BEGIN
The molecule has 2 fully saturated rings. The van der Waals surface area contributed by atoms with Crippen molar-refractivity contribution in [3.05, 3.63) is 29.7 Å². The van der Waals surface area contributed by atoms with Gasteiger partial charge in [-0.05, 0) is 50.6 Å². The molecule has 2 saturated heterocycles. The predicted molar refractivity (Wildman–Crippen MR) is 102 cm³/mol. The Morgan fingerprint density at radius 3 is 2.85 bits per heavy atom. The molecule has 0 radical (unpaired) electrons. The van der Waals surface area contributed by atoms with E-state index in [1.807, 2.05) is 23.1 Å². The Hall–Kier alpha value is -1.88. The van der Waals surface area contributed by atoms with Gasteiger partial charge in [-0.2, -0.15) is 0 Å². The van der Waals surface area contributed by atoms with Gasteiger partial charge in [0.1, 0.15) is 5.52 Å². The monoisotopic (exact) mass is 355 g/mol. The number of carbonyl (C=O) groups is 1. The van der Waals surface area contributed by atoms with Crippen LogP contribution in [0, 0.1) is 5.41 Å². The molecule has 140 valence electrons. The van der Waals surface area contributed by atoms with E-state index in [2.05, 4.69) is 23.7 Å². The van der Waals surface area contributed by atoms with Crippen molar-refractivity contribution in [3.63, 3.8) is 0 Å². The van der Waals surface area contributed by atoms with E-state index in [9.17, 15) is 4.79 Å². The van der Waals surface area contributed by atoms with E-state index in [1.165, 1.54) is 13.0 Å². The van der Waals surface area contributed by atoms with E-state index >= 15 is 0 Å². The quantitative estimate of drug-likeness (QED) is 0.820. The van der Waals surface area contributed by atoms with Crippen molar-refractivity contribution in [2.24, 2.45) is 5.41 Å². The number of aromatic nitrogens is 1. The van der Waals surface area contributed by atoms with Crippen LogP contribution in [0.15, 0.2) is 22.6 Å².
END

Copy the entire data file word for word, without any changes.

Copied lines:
The molecule has 2 fully saturated rings. The van der Waals surface area contributed by atoms with Crippen molar-refractivity contribution in [3.05, 3.63) is 29.7 Å². The van der Waals surface area contributed by atoms with Gasteiger partial charge in [-0.05, 0) is 50.6 Å². The molecule has 2 saturated heterocycles. The predicted molar refractivity (Wildman–Crippen MR) is 102 cm³/mol. The Morgan fingerprint density at radius 3 is 2.85 bits per heavy atom. The molecule has 0 radical (unpaired) electrons. The van der Waals surface area contributed by atoms with E-state index in [1.807, 2.05) is 23.1 Å². The Hall–Kier alpha value is -1.88. The van der Waals surface area contributed by atoms with Gasteiger partial charge in [-0.2, -0.15) is 0 Å². The van der Waals surface area contributed by atoms with Gasteiger partial charge in [0.1, 0.15) is 5.52 Å². The monoisotopic (exact) mass is 355 g/mol. The number of carbonyl (C=O) groups is 1. The van der Waals surface area contributed by atoms with Crippen LogP contribution in [0, 0.1) is 5.41 Å². The molecule has 140 valence electrons. The van der Waals surface area contributed by atoms with E-state index in [2.05, 4.69) is 23.7 Å². The van der Waals surface area contributed by atoms with Crippen molar-refractivity contribution in [3.63, 3.8) is 0 Å². The van der Waals surface area contributed by atoms with E-state index in [9.17, 15) is 4.79 Å². The van der Waals surface area contributed by atoms with E-state index in [1.165, 1.54) is 13.0 Å². The van der Waals surface area contributed by atoms with E-state index >= 15 is 0 Å². The quantitative estimate of drug-likeness (QED) is 0.820. The van der Waals surface area contributed by atoms with Crippen molar-refractivity contribution in [2.24, 2.45) is 5.41 Å². The number of aromatic nitrogens is 1. The van der Waals surface area contributed by atoms with Crippen LogP contribution in [0.15, 0.2) is 22.6 Å².